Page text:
Please remember me

How do you want to be remembered?

This is a piece about memory.

Memory is a fickle thing. In fact, memory is so skewed in time, that there are statutes of limitations for how long you can try someone in court, given the witnesses’ memories would have faded past being able to be a reliable witness.

The thing about memory is we don’t choose what we remember or even how we remember it. It just happens. Little things shift and change, often completely foreign to a similar retelling.

In recent tiktok videos, I’ve often seen people show a video and label it “core memory” with a comic effect implying that this event is SO important that, of course, it would be remembered.


Unfortunately, it’s just not like that. You can’t make sure your kids remember the one time you took them to that fancy restaurant even if to you, it was a huge deal since it took you so long to save. There’s no forcing with memories. You can’t actually just cry out “core memory!” Or even “Remember this forever!!!!”

In fact, with kids, they often remember the generals. They remember consistency. They may not remember the lessons from school for example, but they will remember who was there to help them with their homework for those lessons.


I remember my father taking me after boy scouts to get these ham calzones, which were the best ones I ever had- dad and I both going for the ham and my brother plain. It was the best part of tagging along to my brother’s meetings. I’d later find out they were maybe not the best calzones in the world, just fried instead of baked– but that’s not the point. I remember. The consistency I remember, the love I remember, the laughter, not a specific event itself.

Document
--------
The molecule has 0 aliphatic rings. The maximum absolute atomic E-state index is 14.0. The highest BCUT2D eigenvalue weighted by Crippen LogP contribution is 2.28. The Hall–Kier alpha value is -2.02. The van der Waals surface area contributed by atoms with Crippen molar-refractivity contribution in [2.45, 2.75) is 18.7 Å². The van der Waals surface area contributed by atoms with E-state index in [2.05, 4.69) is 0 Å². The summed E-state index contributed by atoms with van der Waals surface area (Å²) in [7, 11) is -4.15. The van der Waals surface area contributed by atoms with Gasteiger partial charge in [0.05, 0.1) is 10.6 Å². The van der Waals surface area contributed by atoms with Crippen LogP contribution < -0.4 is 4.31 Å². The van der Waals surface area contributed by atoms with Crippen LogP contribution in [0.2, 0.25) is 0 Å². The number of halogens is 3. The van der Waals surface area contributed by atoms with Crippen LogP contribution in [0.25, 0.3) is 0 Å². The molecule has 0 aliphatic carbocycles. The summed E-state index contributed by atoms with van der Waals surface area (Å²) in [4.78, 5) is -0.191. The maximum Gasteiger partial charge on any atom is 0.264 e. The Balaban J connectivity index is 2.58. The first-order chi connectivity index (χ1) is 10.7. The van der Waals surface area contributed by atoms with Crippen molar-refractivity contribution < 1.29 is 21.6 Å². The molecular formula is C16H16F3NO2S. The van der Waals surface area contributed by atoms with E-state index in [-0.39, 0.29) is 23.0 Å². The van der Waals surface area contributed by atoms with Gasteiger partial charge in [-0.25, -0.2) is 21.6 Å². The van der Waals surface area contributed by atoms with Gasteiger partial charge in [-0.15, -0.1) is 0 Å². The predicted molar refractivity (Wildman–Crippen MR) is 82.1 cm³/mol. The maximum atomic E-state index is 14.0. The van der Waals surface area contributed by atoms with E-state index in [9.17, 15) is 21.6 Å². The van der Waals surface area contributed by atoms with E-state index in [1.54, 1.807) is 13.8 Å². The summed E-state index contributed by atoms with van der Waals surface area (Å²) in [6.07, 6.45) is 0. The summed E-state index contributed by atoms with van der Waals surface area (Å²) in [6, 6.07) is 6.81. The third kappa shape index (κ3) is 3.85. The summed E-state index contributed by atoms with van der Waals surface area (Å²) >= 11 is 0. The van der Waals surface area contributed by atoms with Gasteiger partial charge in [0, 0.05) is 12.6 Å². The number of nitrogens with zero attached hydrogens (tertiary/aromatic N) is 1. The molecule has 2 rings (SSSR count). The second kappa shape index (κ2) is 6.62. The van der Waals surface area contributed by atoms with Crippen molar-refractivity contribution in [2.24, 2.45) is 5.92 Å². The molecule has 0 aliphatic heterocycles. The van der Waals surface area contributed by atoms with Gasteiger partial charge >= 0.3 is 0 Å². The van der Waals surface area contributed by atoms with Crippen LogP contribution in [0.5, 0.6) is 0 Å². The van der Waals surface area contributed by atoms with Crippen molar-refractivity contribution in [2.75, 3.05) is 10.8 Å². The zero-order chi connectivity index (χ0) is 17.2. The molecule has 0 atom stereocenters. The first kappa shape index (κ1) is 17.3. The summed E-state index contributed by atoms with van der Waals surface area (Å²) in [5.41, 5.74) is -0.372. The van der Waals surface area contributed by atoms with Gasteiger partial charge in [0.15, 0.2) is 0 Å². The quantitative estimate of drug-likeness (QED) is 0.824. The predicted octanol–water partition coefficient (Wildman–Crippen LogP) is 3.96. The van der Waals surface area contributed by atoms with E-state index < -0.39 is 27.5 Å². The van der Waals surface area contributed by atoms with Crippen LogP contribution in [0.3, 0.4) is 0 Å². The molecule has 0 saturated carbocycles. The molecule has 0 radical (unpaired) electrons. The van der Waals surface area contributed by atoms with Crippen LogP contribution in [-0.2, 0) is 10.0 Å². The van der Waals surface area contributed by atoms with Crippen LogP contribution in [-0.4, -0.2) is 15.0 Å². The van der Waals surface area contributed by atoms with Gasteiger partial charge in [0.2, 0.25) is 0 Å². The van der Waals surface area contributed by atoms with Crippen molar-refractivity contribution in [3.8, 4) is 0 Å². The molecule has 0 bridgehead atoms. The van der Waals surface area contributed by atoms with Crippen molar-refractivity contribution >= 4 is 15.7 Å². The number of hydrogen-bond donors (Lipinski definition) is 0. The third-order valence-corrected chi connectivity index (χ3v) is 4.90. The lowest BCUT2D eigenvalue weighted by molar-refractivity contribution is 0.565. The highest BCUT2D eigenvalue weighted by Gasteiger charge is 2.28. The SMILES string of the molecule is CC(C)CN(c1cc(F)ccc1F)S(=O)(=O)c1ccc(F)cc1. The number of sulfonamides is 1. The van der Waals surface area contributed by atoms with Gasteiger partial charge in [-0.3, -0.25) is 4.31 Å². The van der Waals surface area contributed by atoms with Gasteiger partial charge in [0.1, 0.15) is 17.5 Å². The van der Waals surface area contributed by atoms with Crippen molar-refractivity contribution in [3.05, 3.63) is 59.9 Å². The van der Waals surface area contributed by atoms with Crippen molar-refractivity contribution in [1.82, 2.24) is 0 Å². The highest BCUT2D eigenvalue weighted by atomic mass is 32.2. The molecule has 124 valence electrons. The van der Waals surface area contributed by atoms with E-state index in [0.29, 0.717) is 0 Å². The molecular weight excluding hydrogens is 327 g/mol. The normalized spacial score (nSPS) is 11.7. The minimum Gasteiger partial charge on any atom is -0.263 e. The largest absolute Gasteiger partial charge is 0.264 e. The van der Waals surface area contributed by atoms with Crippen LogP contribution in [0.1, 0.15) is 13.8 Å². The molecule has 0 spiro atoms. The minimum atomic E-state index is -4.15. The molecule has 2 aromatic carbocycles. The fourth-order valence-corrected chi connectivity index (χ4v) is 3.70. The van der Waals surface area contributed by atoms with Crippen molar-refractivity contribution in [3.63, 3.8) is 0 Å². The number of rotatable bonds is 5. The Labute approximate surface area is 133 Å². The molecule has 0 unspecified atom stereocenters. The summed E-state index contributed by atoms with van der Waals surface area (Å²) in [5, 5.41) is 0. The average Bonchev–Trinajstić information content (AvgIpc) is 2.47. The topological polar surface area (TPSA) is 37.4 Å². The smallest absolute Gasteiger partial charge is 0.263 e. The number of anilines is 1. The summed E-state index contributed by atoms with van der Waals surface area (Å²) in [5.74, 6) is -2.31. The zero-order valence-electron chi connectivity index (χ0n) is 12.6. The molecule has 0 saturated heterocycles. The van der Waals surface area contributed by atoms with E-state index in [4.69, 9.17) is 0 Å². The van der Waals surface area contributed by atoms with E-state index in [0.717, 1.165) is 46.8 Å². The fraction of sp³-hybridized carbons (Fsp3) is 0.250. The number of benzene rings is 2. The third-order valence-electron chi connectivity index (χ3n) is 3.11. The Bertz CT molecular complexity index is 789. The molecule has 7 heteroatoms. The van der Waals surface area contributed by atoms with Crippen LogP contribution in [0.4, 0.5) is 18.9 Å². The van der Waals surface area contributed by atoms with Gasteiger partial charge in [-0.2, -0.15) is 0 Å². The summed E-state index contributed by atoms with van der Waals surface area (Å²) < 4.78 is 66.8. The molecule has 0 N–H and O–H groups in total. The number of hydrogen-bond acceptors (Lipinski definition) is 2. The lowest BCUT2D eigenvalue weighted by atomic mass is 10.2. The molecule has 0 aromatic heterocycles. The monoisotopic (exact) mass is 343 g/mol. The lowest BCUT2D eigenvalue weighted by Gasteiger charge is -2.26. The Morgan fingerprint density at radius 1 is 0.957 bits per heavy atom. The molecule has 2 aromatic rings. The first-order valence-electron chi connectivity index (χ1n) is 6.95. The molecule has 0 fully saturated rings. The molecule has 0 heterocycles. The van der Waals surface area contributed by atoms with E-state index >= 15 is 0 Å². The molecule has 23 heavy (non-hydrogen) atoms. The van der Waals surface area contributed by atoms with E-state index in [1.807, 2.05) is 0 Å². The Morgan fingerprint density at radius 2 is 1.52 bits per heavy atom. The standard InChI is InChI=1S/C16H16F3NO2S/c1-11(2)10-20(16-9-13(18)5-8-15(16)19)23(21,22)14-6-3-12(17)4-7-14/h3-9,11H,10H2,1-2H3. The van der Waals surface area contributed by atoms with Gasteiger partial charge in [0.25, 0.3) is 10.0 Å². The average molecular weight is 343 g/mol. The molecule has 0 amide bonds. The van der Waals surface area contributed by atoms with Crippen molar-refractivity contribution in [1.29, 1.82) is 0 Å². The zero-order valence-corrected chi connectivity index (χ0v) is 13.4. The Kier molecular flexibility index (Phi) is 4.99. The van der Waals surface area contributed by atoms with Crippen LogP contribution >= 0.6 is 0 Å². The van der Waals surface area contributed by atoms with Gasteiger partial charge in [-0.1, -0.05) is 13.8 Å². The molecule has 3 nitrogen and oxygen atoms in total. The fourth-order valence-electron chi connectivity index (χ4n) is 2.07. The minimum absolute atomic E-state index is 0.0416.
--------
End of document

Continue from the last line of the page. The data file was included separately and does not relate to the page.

I remember my mom taking us similarly to a different pizza place, every single Monday after school. We would sit in our special booth and eat while we did our homework. The booth was special because it was attached to the counter and so we could order more, and get refills at will. We would pretend to be royalty and get to be as lazy as we wanted. I got orange soda mixed with this purple punch, a concoction my mom would order for me every time, with a face that said ‘Please I know it’s annoying to mix them, but she’s my kid and she wants it.”

Now I wish I could say that we solely remember the good, the consistent, and the happy little things in life. Sadly again, our brain and memory work in extremes, like me. And it’s sad to say, but we remember the bad, maybe even more easily than the good.

Our brains connect to these wretched moments and store them in maybe the biggest filing cabinet in there. These memories are ready to be triggered and the file pulled out at will, while it feels like the articles of the good are not in a cabinet but loosely floating papers in our brains.


I remember like it was yesterday, in high school, on my schools softball team, a practice where we had to run the bases full speed for a drill. Running was never my strong suit, or speed rather, so this was not something I wanted to do. I wasn’t popular on the team and was often made fun of, a benchwarmer, or designated hitter at best.

Well during the drill, I ran as fast as I could. I really did. I’ll never forget rounding second and as our coach yelled “Full speed!!!!” our first baseman mocked and said, “That is her full speed!” The way she said it made the entire team laugh, hysterically actually. I’m not sure in my entire life, I’ve ever had a more movie-esque moment of pure torture and straight up bullying. I wanted to leave right then. These weren’t my friends joking with me; these were mean girls and I never forgot that comment. I never forgot that tone. I never forgot the laughing. And I never fit in with that team, ever.